the Assistant Secretary for Indian Affairs is currently in the 
process of extending invitations to the participating agencies 
and tribal grantees to discuss and review the Public Law 102-
477 programs' progress.
    We look forward to further discussions with Committee staff 
on these issues.
            Sincerely,
                                               Kevin Gover,
                               Assistant Secretary--Indian Affairs.

                        Changes in Existing Law

    In compliance with subsection 12 of rule XXVI of the 
Standing Rules of the Senate, the Committee states that the 
enactment of S. 1279 will result in the following changes in 25 
U.S.C. Sec. Sec. 3401 et seq., with existing language which is 
to be deleted in black brackets and new language to be added to 
italic:

           *       *       *       *       *       *       *


SECTION 1. SHORT TITLE.

    This Act may be cited as the ``Indian Employment, Training 
and Related Services Demonstration Act Amendments of 1998''.

           *       *       *       *       *       *       *


SEC. 2. FINDINGS.

    Congress finds that--
          (1) Indian tribes and Alaska Native organizations 
        that have participated in carrying out programs under 
        the Indian Employment, Training and Related Services 
        Demonstration Act of 1992 (25 U.S.C. 3401 et seq.) 
        have--
                  (A) improved the effectiveness of services 
                provided by those tribes and organizations;
                  (B) enabled more Indian people to secure 
                employment;
                  (C) assisted welfare recipients; and
                  (D) otherwise demonstrated the value of 
                integrating education, employment, and training 
                services.
          (2) The initiative under the Indian Employment, 
        Training and Related Services Demonstration Act of 1992 
        should be strengthened by ensuring that all programs 
        that emphasize the value of work may be included within 
        a demonstration program of an Indian tribe or Alaska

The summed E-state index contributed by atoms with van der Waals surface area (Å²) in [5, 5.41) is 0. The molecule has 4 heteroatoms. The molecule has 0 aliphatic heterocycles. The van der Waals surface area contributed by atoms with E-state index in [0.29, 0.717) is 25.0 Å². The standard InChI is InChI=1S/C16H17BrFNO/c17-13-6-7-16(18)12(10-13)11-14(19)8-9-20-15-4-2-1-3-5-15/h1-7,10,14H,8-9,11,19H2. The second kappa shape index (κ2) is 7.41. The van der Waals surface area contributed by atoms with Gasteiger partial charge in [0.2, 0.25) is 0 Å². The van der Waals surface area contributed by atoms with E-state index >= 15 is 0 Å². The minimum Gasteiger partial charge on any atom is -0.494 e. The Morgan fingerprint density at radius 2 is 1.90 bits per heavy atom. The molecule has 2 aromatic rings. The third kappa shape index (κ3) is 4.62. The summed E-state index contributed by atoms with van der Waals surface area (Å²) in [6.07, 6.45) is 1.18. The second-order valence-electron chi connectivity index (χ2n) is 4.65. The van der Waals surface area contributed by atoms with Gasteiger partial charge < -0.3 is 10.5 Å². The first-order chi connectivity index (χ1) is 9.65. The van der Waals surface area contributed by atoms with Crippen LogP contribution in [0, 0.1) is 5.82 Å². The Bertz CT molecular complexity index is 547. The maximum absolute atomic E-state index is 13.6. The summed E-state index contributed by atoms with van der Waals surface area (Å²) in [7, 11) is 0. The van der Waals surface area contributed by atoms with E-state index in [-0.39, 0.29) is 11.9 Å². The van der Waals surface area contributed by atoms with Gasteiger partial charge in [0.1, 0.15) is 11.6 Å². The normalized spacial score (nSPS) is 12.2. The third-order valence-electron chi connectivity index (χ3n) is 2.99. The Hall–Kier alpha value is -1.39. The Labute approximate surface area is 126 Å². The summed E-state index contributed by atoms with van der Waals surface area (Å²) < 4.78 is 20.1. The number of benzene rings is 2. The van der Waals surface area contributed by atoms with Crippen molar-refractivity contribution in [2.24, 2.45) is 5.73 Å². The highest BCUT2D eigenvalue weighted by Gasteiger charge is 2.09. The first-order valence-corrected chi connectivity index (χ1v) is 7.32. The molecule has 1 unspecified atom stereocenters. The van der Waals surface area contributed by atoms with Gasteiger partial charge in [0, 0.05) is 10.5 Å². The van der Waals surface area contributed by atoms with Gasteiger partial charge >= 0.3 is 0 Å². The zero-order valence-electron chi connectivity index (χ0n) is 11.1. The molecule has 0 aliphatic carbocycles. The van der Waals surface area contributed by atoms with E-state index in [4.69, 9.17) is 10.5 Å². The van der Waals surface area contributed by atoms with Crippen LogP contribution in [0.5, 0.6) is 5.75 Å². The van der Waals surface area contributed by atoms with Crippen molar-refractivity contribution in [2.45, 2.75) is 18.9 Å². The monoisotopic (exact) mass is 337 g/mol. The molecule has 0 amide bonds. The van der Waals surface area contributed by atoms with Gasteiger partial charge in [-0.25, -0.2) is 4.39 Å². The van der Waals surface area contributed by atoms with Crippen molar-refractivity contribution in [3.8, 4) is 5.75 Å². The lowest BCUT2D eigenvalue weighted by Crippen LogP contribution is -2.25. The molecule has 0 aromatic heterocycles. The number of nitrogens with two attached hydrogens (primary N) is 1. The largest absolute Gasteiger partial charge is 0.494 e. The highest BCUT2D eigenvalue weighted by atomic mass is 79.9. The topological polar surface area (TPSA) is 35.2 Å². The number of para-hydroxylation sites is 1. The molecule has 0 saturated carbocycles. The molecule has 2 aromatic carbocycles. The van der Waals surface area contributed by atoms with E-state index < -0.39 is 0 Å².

Native organization.
          (3) The initiative under the Indian Employment, 
        Training and Related Services Demonstration Act of 1992 
        shares goals and innovative approaches of the Indian 
        Self-Determination and Education Assistance Act (25 
        U.S.C. 450 et seq.).
          (4) The programs referred to in paragraph (2) should 
        be implemented by the Office of Self-Governance of the 
        Department of the Interior, the unit within the 
        Department of the Interior responsible for carrying out 
        self-governance programs under the Indian Self-
        Determination and Education Assistance Act.
          (5) The initiative under the Indian Employment, 
        Training and Related Services Demonstration Act of 1992 
        should have the benefit of the support and attention of 
        the officials of--
                  (A) the Department of the Interior; and
                  (B) other Federal agencies involved with 
                policymaking authority with respect to programs 
                that emphasize the value of work for American 
                Indians and Alaska Natives.

           *       *       *       *       *       *       *


                             25 U.S.C. 3402

Sec. 3402. Definitions

    For the purposes of this Act, the following definitions 
apply:
          (1) Federal agency.--The term ``Federal agency'' has 
        the same meaning given the term ``agency'' in section 
        551(1) of title 5, United States Code.
          [(1)](2) Indian tribe.--The terms ``Indian tribe'' 
        and ``tribe'' shall have the meaning given the term